mailing list archives for details. Is this necessary? Can we name names? 
Jorge - mailing list archives are public and could be republished. David 
Black - "it depends".  The source is the mailing list, plus other public 
records, plus other less-public records, plus conversations, plus ... 
Jorge - don't publish private statements.

IPS Case Study - Elizabeth Rodriguez

- IPS working group is making decisions today based on IPR concerns about 
claims that might or might not exist. 

- Should we add a "call for patents" as part of Note Well?  Steve 
Bellovin, the individual - I disclosed knowledge I had, but wasn't 
required to disclose under 2026. Brian Carpenter - this would be a good 
thing, but could we simply reference the 2026 obligation to disclose? 
Scott Bradner - we do this with the existing boilerplate. Adding it to Note 
Well isn't a problem.

Chuck Powers - is the obligation to disclose to any working group 
anywhere, if you put it in Note Well? Scott Bradner - no, this isn't 

- What about problems with extremely vague or general disclosures, which we 
have today? Jorge - not a lot we can do about this - no membership. 
Companies that don't disclose have the biggest risk. Larry Masinter - the 
most precise statement on this is still hopelessly vague. David Black - but 
we have these problems today. Elizabeth - and Lucent bailed on their 
blanket disclosure statement immediately anyway. We just couldn't 
evaluate these vague claims and punted on SRP, even though the working 
group preferred it.

Jon Peterson - What can we really do here? Jorge - there is a 
complaint process. Steve Bellovin - but it doesn't cover this. We don't 
have a process for this.

Melinda Shore - can we get rid of "we have patents, we can't tell you 
about them, we'll license based on them, but we can't tell you the terms, 
but they'll be fair"?

OPEN MIKE SESSION - Should we request a recharter to change our IPR 

Bruce Perens - talked about the risk of the existing policy for open 
software community. We need to limit ourselves for RF with sanctions for 
submarines. We need to raise the bar above "two interoperating 
implementations at Draft Standard" as the standard for RAND. Many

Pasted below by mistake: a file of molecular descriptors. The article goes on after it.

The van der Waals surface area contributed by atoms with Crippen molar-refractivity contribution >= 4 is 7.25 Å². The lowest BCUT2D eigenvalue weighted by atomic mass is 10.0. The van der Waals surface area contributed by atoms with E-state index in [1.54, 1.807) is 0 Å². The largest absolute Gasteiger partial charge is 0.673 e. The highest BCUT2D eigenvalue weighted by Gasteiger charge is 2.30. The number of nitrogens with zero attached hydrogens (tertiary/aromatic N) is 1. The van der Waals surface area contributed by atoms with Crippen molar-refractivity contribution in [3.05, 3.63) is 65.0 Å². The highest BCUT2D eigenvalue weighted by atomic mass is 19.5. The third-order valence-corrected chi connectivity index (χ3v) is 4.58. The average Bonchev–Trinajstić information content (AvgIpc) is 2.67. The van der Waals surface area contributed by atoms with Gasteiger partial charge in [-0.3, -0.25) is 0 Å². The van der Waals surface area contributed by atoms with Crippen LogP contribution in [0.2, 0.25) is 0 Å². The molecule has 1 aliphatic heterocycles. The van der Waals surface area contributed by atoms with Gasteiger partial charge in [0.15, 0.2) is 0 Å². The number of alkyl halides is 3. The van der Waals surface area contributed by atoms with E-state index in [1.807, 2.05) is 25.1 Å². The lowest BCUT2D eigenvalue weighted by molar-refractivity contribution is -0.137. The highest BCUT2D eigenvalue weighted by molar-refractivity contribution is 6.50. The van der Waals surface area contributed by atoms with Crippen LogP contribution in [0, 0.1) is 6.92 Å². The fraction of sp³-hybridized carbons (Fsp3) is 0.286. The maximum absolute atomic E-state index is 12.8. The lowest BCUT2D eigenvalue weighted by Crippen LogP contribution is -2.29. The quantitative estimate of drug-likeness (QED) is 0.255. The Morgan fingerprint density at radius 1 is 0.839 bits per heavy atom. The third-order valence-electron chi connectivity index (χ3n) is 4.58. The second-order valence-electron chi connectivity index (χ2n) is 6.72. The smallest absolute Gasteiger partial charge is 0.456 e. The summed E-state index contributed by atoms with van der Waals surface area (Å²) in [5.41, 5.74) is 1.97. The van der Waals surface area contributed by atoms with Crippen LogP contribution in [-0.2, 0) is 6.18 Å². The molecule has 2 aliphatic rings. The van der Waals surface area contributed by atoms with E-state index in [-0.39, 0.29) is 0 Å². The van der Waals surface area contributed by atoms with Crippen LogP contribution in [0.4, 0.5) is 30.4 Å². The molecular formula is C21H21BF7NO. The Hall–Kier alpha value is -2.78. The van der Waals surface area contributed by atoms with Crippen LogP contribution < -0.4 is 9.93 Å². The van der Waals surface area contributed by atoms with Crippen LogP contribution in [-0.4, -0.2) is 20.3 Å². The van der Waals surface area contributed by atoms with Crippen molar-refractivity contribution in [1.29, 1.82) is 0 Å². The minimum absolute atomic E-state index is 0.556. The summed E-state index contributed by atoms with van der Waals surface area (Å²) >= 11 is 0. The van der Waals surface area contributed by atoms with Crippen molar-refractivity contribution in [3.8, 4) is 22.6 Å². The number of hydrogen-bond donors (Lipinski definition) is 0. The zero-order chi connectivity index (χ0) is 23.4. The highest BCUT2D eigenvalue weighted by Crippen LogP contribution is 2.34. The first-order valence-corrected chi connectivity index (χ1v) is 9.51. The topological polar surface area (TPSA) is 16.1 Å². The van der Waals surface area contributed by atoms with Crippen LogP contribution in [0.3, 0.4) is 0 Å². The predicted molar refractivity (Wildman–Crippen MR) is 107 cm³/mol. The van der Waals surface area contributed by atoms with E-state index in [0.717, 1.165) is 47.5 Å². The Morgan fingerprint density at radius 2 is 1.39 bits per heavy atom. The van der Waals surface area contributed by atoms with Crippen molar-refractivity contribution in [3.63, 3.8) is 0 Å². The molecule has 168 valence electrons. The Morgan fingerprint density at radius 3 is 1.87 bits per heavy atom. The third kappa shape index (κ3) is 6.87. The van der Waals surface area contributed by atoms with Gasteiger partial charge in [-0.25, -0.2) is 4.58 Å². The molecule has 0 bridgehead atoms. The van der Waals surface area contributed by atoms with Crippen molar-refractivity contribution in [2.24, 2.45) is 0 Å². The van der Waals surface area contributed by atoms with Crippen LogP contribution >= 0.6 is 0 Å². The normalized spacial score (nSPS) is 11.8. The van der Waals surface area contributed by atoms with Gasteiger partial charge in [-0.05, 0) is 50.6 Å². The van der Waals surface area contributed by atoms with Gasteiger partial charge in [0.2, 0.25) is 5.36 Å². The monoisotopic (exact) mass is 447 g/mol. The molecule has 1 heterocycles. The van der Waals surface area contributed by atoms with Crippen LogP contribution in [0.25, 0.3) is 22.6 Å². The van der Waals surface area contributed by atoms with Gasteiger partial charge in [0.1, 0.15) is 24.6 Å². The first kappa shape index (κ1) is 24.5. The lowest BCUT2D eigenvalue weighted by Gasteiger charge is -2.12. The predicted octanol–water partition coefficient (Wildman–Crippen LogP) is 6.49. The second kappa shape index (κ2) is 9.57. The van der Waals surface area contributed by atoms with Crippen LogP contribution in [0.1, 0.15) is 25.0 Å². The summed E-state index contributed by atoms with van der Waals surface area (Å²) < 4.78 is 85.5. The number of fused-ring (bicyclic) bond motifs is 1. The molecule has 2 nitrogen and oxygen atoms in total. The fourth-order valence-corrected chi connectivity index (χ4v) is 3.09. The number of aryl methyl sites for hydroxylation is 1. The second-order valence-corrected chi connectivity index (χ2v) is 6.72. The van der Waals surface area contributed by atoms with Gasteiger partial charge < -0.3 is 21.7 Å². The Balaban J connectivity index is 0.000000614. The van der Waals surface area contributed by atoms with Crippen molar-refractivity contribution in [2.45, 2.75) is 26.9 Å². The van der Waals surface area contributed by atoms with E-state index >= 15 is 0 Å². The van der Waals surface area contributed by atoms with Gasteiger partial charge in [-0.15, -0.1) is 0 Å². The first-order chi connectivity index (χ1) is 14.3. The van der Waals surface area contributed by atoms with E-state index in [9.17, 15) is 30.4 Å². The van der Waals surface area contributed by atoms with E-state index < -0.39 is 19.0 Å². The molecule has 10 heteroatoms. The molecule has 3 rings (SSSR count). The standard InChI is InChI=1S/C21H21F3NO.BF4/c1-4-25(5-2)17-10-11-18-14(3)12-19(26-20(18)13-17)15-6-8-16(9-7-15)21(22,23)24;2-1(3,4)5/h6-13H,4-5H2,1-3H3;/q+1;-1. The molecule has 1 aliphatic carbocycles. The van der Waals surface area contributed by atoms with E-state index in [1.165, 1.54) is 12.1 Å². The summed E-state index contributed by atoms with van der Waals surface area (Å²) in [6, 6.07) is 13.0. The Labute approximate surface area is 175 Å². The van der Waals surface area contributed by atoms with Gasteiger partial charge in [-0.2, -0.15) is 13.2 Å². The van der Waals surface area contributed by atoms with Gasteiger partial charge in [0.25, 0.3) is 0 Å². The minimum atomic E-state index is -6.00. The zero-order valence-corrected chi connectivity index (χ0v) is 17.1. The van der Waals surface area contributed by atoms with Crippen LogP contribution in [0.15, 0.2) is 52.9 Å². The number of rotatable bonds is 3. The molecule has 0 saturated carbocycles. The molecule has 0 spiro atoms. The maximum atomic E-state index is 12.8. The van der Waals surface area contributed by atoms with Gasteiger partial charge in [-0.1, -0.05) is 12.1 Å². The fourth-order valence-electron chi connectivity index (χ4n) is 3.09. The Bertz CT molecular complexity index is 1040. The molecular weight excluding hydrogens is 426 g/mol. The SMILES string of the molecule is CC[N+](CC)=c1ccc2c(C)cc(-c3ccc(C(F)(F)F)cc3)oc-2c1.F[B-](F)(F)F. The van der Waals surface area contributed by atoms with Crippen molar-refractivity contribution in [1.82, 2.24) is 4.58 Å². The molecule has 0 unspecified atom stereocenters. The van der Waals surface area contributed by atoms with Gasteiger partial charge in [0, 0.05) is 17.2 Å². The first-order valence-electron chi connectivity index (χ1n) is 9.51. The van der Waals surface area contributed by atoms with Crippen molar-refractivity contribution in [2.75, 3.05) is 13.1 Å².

working groups are following an informal RF policy today, no matter what 
2026 allows.

Larry Masinter - one person's clarification is another person's 
substantive change. Defining the exercise of licensing is a change. 
Clarifying our process is a policy change.

Scott Bradner - we've had one appeal of the 
multiple-implementation rule so far. Licensing could be included in 
implementation reports, but this doesn't help if we don't agree on 
"needed licenses". 

James Kempf - needs to accommodate non-US IPR policies.

Steve Hanna - Section 10 of Technology draft assumes the working group will 
prefer RF - this should be an explicit "should". Scott Bradner - we 
discussed this in Poisson, at 2026 time. We need more flexibility than just 
rules. Do we want to refocus the IETF on RF?

Paul Gleichauf - we should recharter. Licensing and engineering aren't 

Chuck Power - we should not recharter. We've discussed this for years. 
Disclosure is the hardest part. We don't need to slay other dragons. Wait 
two years before we follow W3C. Ed Juskavicius - agree. We've had 55 IETF 
meetings so far. The sky is not falling.

Scott Brim - don't recharter until we finish clarifying.  Do 
requirements, then specifications. 

Brian Carpenter - no justification to recharter.  Life is 

Joel Halpern - don't change our approach at this time.  Let W3C test 
before we adopt.

Bernard Aboba - Disclosure is the hard part. We haven't slain that dragon 
yet either.

Igor - against.

Ross Callon - IETF or ISOC could probably do SOMETHING to help - we hold 
lots of prior art in our archives, but there's no central place to keep 
track of this.  Could we have a clearinghouse? Andrew Bender - formal 
notification of prior art? Scott Bradner - Expired I-Ds are 
retrievable to help with prior art assertions, but this isn't too 
helpful (you have to know what to ask for).

CLOSING ROOM CONSENSUS - we hummed, on balance, against 
rechartering at this time.  Another hum when done with 2026 
  We'll discuss this on the IPR mailing list.


IPR Guidelines for Working Groups